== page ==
As you can see, Ray Allen keeps his loyal Twitter followers as updated possible.
The NBA, of course, will reveal its policy on social media like Twitter and Facebook this week. Everyone's opinion on the subject is different. Texas Tech football coach Mike Leach said Twitter was for "narcissists" and banned his players form using it. Miami Heat coach Erik Spoelstra said he wouldn't allow it. Shaq and Allen Iverson are pretty big on it.
It's brought equal amounts of attention and trouble to professional athletes. But as far as how the Celtics will decide to navigate the tricky new landscape, it looks like moderation is going to be the policy.
"It's another way for fans to get inside to some of their favorite athletes and celebrities," said Allen. "You get a chance to talk to your fans. People may want to know how to shoot jump shots or what did I tihnk about something that happened in the community. That's the way I used it, just as encouragement ... I'm a thought guy, sending good thoughts out into the universe and allowing people to piggy back off that, talk about movies that I've seen. "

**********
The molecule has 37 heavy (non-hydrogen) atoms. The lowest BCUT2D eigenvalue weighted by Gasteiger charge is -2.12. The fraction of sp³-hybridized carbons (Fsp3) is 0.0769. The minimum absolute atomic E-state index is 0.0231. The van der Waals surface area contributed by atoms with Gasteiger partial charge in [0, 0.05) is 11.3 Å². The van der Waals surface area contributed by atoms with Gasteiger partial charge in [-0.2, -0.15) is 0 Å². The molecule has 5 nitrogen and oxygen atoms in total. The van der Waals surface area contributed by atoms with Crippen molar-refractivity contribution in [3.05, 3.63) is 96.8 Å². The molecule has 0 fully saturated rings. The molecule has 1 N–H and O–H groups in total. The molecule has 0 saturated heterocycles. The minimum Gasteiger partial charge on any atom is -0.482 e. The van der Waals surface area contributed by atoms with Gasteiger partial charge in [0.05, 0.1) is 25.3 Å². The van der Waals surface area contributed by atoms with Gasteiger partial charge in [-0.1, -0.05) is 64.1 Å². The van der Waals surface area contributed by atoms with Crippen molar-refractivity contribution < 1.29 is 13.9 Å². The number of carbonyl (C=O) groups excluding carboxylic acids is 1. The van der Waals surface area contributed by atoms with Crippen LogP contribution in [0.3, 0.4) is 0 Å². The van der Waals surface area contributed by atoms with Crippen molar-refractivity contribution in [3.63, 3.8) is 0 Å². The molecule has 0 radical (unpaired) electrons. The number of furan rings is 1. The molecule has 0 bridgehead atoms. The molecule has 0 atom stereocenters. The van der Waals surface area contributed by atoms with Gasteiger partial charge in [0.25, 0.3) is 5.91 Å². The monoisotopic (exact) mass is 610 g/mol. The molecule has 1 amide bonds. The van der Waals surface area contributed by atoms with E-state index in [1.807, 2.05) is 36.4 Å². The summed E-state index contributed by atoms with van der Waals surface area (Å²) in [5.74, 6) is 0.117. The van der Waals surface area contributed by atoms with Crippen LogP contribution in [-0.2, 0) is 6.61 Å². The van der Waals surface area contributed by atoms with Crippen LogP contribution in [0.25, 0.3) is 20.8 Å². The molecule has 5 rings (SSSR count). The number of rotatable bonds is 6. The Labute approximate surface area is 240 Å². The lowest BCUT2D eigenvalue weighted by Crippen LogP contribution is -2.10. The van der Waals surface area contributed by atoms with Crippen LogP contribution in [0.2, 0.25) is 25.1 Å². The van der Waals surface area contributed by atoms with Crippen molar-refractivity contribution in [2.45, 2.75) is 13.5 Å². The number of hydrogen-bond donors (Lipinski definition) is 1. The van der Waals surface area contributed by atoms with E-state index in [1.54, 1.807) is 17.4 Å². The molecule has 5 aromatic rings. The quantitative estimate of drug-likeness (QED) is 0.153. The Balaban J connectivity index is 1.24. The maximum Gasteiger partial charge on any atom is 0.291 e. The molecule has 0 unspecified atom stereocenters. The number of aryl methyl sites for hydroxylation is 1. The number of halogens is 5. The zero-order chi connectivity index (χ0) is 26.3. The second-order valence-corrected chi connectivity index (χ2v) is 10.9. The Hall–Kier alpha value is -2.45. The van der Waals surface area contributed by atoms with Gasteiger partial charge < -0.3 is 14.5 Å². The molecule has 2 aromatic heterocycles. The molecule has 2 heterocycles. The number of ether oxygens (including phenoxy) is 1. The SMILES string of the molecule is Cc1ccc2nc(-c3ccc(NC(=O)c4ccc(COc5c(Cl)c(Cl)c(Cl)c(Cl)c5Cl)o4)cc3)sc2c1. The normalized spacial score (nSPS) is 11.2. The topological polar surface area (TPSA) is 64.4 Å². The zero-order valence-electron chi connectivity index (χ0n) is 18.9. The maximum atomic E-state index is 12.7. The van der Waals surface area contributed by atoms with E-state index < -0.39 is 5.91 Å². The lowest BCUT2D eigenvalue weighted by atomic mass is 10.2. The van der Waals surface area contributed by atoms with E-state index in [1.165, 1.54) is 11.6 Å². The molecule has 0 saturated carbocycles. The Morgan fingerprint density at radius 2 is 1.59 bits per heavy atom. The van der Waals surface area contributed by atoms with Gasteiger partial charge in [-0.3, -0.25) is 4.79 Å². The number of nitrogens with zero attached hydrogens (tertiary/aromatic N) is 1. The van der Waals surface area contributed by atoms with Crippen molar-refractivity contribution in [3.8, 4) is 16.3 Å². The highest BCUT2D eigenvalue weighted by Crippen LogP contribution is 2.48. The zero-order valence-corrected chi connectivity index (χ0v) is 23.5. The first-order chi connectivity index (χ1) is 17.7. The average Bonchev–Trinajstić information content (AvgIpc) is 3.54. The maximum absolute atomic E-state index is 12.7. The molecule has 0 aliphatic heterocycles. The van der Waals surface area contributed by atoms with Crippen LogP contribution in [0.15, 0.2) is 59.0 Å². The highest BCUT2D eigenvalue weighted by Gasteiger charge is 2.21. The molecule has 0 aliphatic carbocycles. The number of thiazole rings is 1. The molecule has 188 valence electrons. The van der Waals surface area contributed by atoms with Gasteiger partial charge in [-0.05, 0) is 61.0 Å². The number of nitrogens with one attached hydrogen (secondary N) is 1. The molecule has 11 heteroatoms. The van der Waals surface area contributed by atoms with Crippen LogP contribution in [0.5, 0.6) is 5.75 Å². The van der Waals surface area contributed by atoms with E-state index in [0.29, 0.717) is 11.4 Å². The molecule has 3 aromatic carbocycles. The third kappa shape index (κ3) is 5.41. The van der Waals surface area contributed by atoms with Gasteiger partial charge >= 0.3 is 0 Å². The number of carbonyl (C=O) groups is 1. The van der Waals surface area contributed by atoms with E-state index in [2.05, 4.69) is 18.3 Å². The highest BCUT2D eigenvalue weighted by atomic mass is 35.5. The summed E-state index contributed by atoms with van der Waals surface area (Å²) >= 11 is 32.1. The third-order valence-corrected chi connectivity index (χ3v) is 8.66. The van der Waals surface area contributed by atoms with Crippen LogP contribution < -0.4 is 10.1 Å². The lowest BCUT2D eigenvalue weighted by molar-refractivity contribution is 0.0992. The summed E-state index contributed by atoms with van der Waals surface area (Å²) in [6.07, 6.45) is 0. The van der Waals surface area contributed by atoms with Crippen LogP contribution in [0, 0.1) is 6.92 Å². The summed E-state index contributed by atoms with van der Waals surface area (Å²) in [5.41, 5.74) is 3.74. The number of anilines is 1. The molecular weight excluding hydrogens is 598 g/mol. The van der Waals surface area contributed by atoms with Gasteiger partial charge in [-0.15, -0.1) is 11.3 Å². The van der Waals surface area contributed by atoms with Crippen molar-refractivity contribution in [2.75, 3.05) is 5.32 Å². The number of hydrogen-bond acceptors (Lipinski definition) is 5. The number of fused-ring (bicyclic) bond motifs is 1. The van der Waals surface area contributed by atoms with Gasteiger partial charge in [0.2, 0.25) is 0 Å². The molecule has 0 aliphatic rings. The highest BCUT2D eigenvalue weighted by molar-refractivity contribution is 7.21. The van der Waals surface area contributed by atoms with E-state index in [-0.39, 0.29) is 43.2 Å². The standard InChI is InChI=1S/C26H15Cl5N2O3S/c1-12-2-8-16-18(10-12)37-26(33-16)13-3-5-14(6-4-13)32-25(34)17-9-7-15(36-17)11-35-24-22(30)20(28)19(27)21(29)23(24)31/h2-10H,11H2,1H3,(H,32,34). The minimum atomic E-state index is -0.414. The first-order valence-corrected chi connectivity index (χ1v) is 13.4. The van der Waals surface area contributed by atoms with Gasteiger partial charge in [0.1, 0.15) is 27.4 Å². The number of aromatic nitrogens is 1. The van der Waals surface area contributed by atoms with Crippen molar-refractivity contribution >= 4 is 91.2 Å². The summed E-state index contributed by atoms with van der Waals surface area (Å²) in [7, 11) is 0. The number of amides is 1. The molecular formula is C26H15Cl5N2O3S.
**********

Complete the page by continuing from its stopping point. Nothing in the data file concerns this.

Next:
What you won't see many Celtics doing is tweeting about internal affairs.
""The one thing I won't and I haven't done with Twitter is use it to talk about what's going on in my locker room, or even to talk about the game," Allen said. "I think guys shouldn't be using it during games, around game times, talking about referees or talking about something your coach did or shouldn't have done. The newspaper is good enough."